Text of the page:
As with any design, there are numerous variations and modes of thoughts in leadership, from the prominent to the humble, the charismatic to the meek. Each leadership language is specific to the architect that employs it, especially with the rise of public interest design and a growing advocacy trend both within the profession and society at large. Whether we passionately defend smart growth in our communities or sustainable materials in our projects, we find that such leadership helps our practice, our client’s bottom line and our communities.
Advocacy especially, has become part and parcel of the profession’s core values, from the Equity by Design project, to Architecture for Humanity, and even legislation such as the National Design Services Act. The AIA Leadership Institute will bring together a confluence of forward thinking professionals, with the goal of making an impact locally while building dialogue on leadership in the profession nationally.
While the program developed over the past year ranges from the inspirational to the practical, its impact will only be as profound as the leaders who take up action where words left off. Such service leadership and advocacy has been an integral part of my own architectural journey, from my first apprenticeship in a small town firm to national leadership posts and my current role as an aspiring architect in a large firm community. My first mentor lead through service, often seeking to give back to his community with far more humility than any designer I’ve had the pleasure of working with. The AIA Leadership Institute hopes to capture these lessons, elusive they may be in words but best manifested through action. Action is especially important for developing ones leadership language, despite the uncertainty of what stepping up and leading might be. For example, while developing grassroots momentum for the National Design Services Act, I engaged in the political process I had long been agnostic toward. Along the way, I met with many passionate students and architects whose motivation ranged from addressing student debt to community design -- but they acted together for a common goal, as we so often do in practice.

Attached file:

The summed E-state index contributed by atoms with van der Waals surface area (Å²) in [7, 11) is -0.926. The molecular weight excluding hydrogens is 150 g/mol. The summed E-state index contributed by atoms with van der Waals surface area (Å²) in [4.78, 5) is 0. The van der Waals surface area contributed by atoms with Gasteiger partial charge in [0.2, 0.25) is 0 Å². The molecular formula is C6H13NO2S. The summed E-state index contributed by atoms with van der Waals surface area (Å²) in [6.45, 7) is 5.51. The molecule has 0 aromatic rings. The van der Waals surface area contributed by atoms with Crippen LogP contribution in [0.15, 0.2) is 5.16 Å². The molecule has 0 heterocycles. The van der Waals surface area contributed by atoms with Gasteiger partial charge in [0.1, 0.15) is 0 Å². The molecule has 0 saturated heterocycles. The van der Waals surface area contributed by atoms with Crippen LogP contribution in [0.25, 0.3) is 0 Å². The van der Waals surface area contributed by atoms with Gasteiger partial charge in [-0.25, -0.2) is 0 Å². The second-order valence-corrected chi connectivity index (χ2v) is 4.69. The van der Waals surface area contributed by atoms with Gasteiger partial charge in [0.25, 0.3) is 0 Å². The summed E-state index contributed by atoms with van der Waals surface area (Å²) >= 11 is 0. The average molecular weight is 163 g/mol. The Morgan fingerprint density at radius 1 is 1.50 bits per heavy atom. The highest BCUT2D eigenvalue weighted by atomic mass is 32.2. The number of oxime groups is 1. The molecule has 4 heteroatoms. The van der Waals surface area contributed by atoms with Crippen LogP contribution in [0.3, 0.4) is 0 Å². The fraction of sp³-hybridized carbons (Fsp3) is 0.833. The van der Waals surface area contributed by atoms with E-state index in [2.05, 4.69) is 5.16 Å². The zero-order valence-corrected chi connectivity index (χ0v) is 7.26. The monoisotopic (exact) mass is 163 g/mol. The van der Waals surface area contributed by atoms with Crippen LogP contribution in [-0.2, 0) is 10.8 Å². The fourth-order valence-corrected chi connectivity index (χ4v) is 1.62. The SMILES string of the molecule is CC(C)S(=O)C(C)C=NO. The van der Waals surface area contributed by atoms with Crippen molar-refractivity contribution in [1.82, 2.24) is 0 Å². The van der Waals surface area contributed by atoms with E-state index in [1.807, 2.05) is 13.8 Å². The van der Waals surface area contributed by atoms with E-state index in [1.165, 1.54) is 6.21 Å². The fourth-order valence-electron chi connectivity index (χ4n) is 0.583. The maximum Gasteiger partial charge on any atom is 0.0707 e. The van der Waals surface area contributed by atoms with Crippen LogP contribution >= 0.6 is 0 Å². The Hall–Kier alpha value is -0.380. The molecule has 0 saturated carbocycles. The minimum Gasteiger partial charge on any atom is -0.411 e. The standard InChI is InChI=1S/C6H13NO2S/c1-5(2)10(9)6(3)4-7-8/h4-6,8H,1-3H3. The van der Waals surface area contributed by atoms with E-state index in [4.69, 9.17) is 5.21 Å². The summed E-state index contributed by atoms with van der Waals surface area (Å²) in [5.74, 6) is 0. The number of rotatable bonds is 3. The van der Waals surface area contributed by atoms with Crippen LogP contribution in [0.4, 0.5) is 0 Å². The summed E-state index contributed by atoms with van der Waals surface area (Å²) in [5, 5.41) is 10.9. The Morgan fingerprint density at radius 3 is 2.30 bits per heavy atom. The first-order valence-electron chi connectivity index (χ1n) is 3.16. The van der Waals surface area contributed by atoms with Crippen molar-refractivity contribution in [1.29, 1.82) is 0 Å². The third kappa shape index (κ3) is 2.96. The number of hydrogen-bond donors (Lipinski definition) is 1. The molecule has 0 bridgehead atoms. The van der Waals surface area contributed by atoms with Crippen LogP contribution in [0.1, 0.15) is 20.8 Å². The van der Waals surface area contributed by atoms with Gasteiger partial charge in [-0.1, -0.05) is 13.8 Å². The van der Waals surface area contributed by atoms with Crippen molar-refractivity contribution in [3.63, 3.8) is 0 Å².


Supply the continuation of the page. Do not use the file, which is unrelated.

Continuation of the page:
Leadership languages may differ but they can be complementary just as well. One such lesson came about when our team of volunteer architects and contractors engaged the local community leadership during a large urban farm project. We learned to check your assumptions at the door. This revealing dialogue allowed us to develop numerous improvements to the project in the process rather than simply imposing our vision. Sometimes good leadership is learning to step back as well as to step forward.
Engagement as an advocate is what I find myself most passionate for, and something I believe is at the core of my own leadership language. That idea, of a leadership language all your own, goes hand in hand with developing ones design sensibilities. It evolves over time with practice, persistence and reflection. Our profession is blessed with an inherent heart of service, utilizing our creative potential to benefit our clients and our communities. It’s high time we moved beyond the drafting board and onto the streets, the classrooms and courtrooms to advocate for our profession and our communities. This is but one reason we should learn to live our lives as leaders.